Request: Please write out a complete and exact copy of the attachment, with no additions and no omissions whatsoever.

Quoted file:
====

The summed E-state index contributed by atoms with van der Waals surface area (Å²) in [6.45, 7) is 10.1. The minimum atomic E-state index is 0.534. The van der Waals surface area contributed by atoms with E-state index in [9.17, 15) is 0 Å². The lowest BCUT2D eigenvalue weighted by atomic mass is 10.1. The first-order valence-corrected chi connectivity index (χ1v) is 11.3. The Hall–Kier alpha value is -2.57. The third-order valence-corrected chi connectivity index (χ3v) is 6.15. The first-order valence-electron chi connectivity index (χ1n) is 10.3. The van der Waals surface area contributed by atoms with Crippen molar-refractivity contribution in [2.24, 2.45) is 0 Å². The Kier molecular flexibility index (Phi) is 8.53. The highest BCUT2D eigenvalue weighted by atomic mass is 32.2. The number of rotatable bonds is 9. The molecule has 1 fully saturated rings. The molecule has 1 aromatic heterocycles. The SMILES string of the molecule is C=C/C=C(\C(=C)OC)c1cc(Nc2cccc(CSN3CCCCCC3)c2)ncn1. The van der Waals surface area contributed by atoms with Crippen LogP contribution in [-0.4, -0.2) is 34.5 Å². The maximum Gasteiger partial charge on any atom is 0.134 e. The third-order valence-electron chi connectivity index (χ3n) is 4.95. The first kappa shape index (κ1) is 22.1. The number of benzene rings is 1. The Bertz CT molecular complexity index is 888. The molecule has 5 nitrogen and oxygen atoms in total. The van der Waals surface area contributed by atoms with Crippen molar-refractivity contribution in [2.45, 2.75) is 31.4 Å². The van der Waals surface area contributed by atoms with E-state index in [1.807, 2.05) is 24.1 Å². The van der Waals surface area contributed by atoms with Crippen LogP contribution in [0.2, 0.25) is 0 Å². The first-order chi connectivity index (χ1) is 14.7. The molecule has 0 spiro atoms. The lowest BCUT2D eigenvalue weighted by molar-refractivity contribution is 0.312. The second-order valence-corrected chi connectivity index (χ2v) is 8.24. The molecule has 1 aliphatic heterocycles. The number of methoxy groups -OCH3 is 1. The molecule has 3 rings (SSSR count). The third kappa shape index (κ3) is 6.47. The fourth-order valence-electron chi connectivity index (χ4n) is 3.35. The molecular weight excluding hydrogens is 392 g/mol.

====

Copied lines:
The summed E-state index contributed by atoms with van der Waals surface area (Å²) in [6.45, 7) is 10.1. The minimum atomic E-state index is 0.534. The van der Waals surface area contributed by atoms with E-state index in [9.17, 15) is 0 Å². The lowest BCUT2D eigenvalue weighted by atomic mass is 10.1. The first-order valence-corrected chi connectivity index (χ1v) is 11.3. The Hall–Kier alpha value is -2.57. The third-order valence-corrected chi connectivity index (χ3v) is 6.15. The first-order valence-electron chi connectivity index (χ1n) is 10.3. The van der Waals surface area contributed by atoms with Crippen molar-refractivity contribution in [2.24, 2.45) is 0 Å². The Kier molecular flexibility index (Phi) is 8.53. The highest BCUT2D eigenvalue weighted by atomic mass is 32.2. The number of rotatable bonds is 9. The molecule has 1 fully saturated rings. The molecule has 1 aromatic heterocycles. The SMILES string of the molecule is C=C/C=C(\C(=C)OC)c1cc(Nc2cccc(CSN3CCCCCC3)c2)ncn1. The van der Waals surface area contributed by atoms with Crippen LogP contribution in [-0.4, -0.2) is 34.5 Å². The maximum Gasteiger partial charge on any atom is 0.134 e. The third-order valence-electron chi connectivity index (χ3n) is 4.95. The first kappa shape index (κ1) is 22.1. The number of benzene rings is 1. The Bertz CT molecular complexity index is 888. The molecule has 5 nitrogen and oxygen atoms in total. The van der Waals surface area contributed by atoms with Crippen molar-refractivity contribution in [2.45, 2.75) is 31.4 Å². The van der Waals surface area contributed by atoms with E-state index in [1.807, 2.05) is 24.1 Å². The van der Waals surface area contributed by atoms with Crippen LogP contribution in [0.2, 0.25) is 0 Å². The first-order chi connectivity index (χ1) is 14.7. The molecule has 0 spiro atoms. The lowest BCUT2D eigenvalue weighted by molar-refractivity contribution is 0.312. The second-order valence-corrected chi connectivity index (χ2v) is 8.24. The molecule has 1 aliphatic heterocycles. The number of methoxy groups -OCH3 is 1. The molecule has 3 rings (SSSR count). The third kappa shape index (κ3) is 6.47. The fourth-order valence-electron chi connectivity index (χ4n) is 3.35. The molecular weight excluding hydrogens is 392 g/mol.